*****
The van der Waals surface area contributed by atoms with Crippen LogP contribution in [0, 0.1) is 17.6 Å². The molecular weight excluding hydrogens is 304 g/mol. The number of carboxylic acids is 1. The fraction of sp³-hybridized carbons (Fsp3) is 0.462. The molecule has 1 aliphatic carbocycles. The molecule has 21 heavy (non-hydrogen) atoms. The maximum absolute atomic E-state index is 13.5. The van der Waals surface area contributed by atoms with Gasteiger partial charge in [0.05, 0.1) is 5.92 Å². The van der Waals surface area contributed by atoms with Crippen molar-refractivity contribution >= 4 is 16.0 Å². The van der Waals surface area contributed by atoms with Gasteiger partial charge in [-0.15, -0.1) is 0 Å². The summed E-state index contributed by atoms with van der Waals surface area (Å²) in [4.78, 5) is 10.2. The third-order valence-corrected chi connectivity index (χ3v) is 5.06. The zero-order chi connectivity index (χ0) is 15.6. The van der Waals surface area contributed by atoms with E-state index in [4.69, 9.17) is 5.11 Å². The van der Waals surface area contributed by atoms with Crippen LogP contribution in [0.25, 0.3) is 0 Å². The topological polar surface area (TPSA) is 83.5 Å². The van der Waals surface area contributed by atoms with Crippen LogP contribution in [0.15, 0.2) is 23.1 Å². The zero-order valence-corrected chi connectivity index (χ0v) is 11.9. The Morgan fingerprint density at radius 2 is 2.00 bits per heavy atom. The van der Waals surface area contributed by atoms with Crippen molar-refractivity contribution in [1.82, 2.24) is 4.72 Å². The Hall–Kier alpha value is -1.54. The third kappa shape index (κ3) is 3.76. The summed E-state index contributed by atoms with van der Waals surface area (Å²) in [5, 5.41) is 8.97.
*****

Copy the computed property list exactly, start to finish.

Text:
The van der Waals surface area contributed by atoms with Crippen LogP contribution in [0, 0.1) is 17.6 Å². The molecular weight excluding hydrogens is 304 g/mol. The number of carboxylic acids is 1. The fraction of sp³-hybridized carbons (Fsp3) is 0.462. The molecule has 1 aliphatic carbocycles. The molecule has 21 heavy (non-hydrogen) atoms. The maximum absolute atomic E-state index is 13.5. The van der Waals surface area contributed by atoms with Gasteiger partial charge in [0.05, 0.1) is 5.92 Å². The van der Waals surface area contributed by atoms with Crippen molar-refractivity contribution >= 4 is 16.0 Å². The van der Waals surface area contributed by atoms with Gasteiger partial charge in [-0.15, -0.1) is 0 Å². The summed E-state index contributed by atoms with van der Waals surface area (Å²) in [4.78, 5) is 10.2. The third-order valence-corrected chi connectivity index (χ3v) is 5.06. The zero-order chi connectivity index (χ0) is 15.6. The van der Waals surface area contributed by atoms with E-state index in [4.69, 9.17) is 5.11 Å². The van der Waals surface area contributed by atoms with Crippen LogP contribution in [0.25, 0.3) is 0 Å². The topological polar surface area (TPSA) is 83.5 Å². The van der Waals surface area contributed by atoms with Crippen LogP contribution in [0.15, 0.2) is 23.1 Å². The zero-order valence-corrected chi connectivity index (χ0v) is 11.9. The Morgan fingerprint density at radius 2 is 2.00 bits per heavy atom. The van der Waals surface area contributed by atoms with Crippen molar-refractivity contribution in [1.82, 2.24) is 4.72 Å². The Hall–Kier alpha value is -1.54. The third kappa shape index (κ3) is 3.76. The summed E-state index contributed by atoms with van der Waals surface area (Å²) in [5, 5.41) is 8.97.